Salary, Expectations and Automation

It has been an interesting few months. We have had a few unexpected projects pop up and I have ended up owning most of them. This led to me feel pretty beaten down and a little bit demoralized. I don’t like missing deadlines and I don’t like constantly switching from one task to the next without ever making headway. It’s not my preferred way to work.

One thing that I am continually trying to remind myself is that I should use the team. I don’t have to own everything nor should I so I started creating tickets on the behalf of my users (we don’t have a policy requiring tickets) and just dumping them into our generic queue so someone else could pick them up.

Guess what happened? They sat there. Now there are a few reasons why things played out this way (see this post) but you can imagine this was not the result I was hoping for. I was hoping my tier-2 folks would of jumped in and grabbed some of these requests:

  • Review the GPOs applied to a particular group of servers and modify them to accommodate a new service account
  • Review some NTFS permissions and restructure them to be more granular
  • Create a new IIS site along with the corresponding certificate and coordinate with our AD team to get the appropriate DNS records put in place
  • Help one of our dev teams re-platform / upgrade a COTS application
  • Re-configure IIS on a particular site to support HTTPS.

Part of the reason we have so much work right now is that we are assuming the responsibility for a department that previously had their own internal IT staff (Yay! Budget cuts!). Not everyone was happy with giving up “their IT guys” and so during our team meetings we started reviewing work in the queue that was not getting moved along.

A bunch of these unloved tickets were “mine”, that is to say, they were originally requests that came directly to me, that I then created a ticket for hoping to bump it back into the queue. This should sound familiar. The consensus though was that it was “my work” and that I was not being diligent enough in keeping track of the ticket queue.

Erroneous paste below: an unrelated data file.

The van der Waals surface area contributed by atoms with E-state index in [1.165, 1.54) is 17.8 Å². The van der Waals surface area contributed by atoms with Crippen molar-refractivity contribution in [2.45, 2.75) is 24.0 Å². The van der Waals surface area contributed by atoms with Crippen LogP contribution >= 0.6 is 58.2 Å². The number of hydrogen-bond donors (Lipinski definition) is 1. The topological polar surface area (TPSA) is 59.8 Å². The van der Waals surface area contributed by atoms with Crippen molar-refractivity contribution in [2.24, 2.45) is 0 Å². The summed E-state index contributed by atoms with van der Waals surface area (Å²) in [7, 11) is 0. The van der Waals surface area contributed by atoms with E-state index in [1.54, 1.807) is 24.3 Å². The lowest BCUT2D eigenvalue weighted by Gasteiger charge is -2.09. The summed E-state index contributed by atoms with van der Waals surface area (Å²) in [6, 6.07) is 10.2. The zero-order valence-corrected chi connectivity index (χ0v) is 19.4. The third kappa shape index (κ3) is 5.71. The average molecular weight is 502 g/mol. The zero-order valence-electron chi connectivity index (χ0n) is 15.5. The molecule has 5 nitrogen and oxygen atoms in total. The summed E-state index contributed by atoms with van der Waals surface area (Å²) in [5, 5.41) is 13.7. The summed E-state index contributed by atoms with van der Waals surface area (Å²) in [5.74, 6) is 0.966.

Please bear in mind for the next two paragraphs, that we have a small 12 person team. It is not difficult for us to get a hold of another team member.

I’ll unpack the latter idea first. In a sense, I agree. I could do a better job of watching the queue but that’s simply because I was not watching it. My perception was, that as someone who is nominally at the top of our support tier is that our help desk watches the queue, catches interrupts from customers and then escalates stuff if they need assistance. I was thinking my tickets should come from my team and not directly from the queue.

The former idea I’m a little less sympathetic too. It’s not “my work”, it’s the team’s work, right? And here is where those sour grapes start to ferment… that list of tickets up there does not seem like “tier-3 work” to me. It seems junior sysadmins’ work. If that is not the case then I have to ask the question: What are those guys doing instead? If that’s not “work” that tier-1/tier-2 handle then what is?

In the end, of course, I took the tickets and did the work, which of course put me even further behind on some of my projects.